Such reductions have continued since, codified in treaties such as the 2010 New Start agreement, which Mr. Trump’s policy would likely undo.
In his Twitter post on Thursday announcing that policy, Mr. Trump said his goal was that “the world comes to its senses regarding nukes.”
It is not clear what that means. But whatever his intention, analysts say that Mr. Trump’s stated desire to provoke an arms race does have a foreseeable range of outcomes.
Russia: Trading safety for parity
The two countries most likely to respond are Russia, whose nuclear arsenal is comparable to that of the United States, and China, which has a far smaller program.
Though each has a slightly different goal, both design their programs to counterbalance the United States, and will therefore calibrate to keep pace with any American advances.
But analysts warn that, in part because the United States is already so much more powerful in conventional terms, Russia and China may feel forced to take actions that are destabilizing and put all parties at risk.
Since the end of the Cold War, Moscow has seen nuclear parity with the United States as its last — perhaps only — guarantee of survival against a far stronger Western alliance it perceives as an existential threat. Falling behind would, in Moscow’s view, invite Russia’s destruction.
Though Russia’s economy is a fraction the size of America’s, it has kept up. Should it find parity too costly, Moscow would likely compensate by expending another kind of currency: its willingness to accept nuclear risk.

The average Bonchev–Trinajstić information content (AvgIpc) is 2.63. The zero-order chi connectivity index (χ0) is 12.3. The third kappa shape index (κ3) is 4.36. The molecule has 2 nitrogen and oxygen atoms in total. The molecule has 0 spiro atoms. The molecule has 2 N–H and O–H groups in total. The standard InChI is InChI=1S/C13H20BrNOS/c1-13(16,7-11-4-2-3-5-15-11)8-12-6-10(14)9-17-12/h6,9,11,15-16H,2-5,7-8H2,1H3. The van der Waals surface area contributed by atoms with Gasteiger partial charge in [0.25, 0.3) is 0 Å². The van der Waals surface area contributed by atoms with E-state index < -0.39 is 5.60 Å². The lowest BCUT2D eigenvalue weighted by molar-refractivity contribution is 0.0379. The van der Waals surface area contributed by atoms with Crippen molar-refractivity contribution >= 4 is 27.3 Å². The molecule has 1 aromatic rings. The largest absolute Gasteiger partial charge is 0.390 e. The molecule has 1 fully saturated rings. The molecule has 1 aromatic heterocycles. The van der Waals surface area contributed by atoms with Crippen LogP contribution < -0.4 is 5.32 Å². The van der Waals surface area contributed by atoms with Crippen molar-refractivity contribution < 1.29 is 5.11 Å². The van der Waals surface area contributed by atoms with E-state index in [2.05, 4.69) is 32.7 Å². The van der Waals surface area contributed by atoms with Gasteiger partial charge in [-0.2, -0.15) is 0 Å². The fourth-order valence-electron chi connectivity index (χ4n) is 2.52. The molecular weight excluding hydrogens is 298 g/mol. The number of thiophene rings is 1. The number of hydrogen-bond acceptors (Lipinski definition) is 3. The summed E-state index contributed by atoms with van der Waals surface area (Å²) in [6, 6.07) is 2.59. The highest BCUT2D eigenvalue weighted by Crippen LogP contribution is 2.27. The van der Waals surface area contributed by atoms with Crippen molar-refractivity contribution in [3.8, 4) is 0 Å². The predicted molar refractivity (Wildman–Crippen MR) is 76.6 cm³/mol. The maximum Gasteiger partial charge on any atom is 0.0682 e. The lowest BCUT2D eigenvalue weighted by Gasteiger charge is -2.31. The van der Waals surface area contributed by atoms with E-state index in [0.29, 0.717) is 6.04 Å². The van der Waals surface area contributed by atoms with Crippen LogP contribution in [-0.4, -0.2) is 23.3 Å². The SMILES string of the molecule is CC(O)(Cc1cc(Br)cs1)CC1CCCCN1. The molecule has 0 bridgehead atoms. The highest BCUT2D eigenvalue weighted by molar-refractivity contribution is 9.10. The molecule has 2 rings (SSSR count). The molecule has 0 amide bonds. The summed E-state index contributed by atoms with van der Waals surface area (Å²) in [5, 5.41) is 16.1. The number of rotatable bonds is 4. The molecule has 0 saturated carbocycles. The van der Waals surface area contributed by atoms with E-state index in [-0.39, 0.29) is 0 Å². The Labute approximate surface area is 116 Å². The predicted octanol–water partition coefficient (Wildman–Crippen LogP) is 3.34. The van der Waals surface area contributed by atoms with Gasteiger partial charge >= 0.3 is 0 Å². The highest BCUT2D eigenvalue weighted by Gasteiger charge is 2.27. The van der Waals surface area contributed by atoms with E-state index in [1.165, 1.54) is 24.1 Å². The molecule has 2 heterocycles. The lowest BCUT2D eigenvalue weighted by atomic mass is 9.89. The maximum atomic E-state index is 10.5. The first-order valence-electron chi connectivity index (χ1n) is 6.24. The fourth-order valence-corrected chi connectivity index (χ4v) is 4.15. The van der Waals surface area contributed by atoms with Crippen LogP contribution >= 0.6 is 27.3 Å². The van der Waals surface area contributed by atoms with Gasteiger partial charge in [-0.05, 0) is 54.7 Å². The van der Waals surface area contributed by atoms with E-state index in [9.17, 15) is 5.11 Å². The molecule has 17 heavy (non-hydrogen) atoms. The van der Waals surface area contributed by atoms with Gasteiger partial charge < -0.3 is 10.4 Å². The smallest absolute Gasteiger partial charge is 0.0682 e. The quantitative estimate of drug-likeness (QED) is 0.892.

This would be aimed at strengthening Russian deterrence against any American threat. For instance, Russia might deploy more nuclear-capable Iskander missiles to Kaliningrad, a Russian enclave located between Poland and Lithuania. Such missiles can reach European capitals in a matter of minutes and, because they are fired from special vehicles, can be difficult to knock out.
Vladimir V. Putin, the Russian president, could also loosen restrictions on the use of nuclear weapons. Some analysts already believe that Russian military doctrine allows for the use of a single “de-escalatory” nuclear strike, in case of a conventional war, to force the other side to stand down. Such policies put a greater onus on the United States to reduce risk, compensating for any relative Russian weakness.
China: ‘It’s a scary new world’
Beijing’s nuclear aims are less ambitious: to retain just enough ability that, should the United States attack first, it can fire a few nuclear weapons in retaliation.
Should Mr. Trump advance American nuclear abilities — even if this is aimed principally at Russia — China will fear that an American first strike could wipe out its warheads. This would render China’s nuclear deterrent effectively obsolete, all but forcing it to compensate.
Vipin Narang, a nuclear weapons expert at the Massachusetts Institute of Technology, said China would build up its own abilities, but worried that it would seek a quicker fix as well.